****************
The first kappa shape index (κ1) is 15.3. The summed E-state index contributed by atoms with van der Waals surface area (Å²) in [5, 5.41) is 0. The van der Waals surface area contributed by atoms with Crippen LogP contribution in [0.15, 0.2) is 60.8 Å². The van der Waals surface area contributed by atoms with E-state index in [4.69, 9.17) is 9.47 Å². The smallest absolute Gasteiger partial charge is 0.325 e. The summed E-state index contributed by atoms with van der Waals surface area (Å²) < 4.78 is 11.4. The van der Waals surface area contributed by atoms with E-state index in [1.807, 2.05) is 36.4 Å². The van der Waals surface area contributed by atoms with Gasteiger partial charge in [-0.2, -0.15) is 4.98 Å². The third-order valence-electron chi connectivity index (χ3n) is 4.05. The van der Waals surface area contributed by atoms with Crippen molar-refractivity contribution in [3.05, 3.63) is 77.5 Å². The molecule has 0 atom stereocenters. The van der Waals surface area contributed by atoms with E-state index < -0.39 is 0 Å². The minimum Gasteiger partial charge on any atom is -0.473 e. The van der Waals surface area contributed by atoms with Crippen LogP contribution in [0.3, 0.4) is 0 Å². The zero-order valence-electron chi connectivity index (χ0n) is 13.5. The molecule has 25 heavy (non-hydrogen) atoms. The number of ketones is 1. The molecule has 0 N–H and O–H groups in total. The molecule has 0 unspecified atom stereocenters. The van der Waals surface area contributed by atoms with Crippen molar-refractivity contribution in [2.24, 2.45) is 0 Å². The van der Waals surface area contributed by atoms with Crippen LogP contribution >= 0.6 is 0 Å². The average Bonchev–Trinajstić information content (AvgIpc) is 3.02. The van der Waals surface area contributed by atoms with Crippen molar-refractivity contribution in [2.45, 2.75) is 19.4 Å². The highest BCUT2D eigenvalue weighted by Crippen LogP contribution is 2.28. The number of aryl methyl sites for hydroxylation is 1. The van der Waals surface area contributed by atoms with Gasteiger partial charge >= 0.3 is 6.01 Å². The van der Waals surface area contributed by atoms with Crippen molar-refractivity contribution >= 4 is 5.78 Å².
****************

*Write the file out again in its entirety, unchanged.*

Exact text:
The first kappa shape index (κ1) is 15.3. The summed E-state index contributed by atoms with van der Waals surface area (Å²) in [5, 5.41) is 0. The van der Waals surface area contributed by atoms with Crippen LogP contribution in [0.15, 0.2) is 60.8 Å². The van der Waals surface area contributed by atoms with E-state index in [4.69, 9.17) is 9.47 Å². The smallest absolute Gasteiger partial charge is 0.325 e. The summed E-state index contributed by atoms with van der Waals surface area (Å²) < 4.78 is 11.4. The van der Waals surface area contributed by atoms with E-state index in [1.807, 2.05) is 36.4 Å². The van der Waals surface area contributed by atoms with Gasteiger partial charge in [-0.2, -0.15) is 4.98 Å². The third-order valence-electron chi connectivity index (χ3n) is 4.05. The van der Waals surface area contributed by atoms with Crippen molar-refractivity contribution in [3.05, 3.63) is 77.5 Å². The molecule has 0 atom stereocenters. The van der Waals surface area contributed by atoms with E-state index < -0.39 is 0 Å². The minimum Gasteiger partial charge on any atom is -0.473 e. The van der Waals surface area contributed by atoms with Crippen LogP contribution in [0.3, 0.4) is 0 Å². The zero-order valence-electron chi connectivity index (χ0n) is 13.5. The molecule has 25 heavy (non-hydrogen) atoms. The number of ketones is 1. The molecule has 0 N–H and O–H groups in total. The molecule has 0 unspecified atom stereocenters. The van der Waals surface area contributed by atoms with Crippen molar-refractivity contribution in [2.24, 2.45) is 0 Å². The van der Waals surface area contributed by atoms with Crippen LogP contribution >= 0.6 is 0 Å². The average Bonchev–Trinajstić information content (AvgIpc) is 3.02. The van der Waals surface area contributed by atoms with Crippen molar-refractivity contribution in [2.45, 2.75) is 19.4 Å². The highest BCUT2D eigenvalue weighted by Crippen LogP contribution is 2.28. The number of aryl methyl sites for hydroxylation is 1. The van der Waals surface area contributed by atoms with Gasteiger partial charge >= 0.3 is 6.01 Å². The van der Waals surface area contributed by atoms with Crippen molar-refractivity contribution >= 4 is 5.78 Å².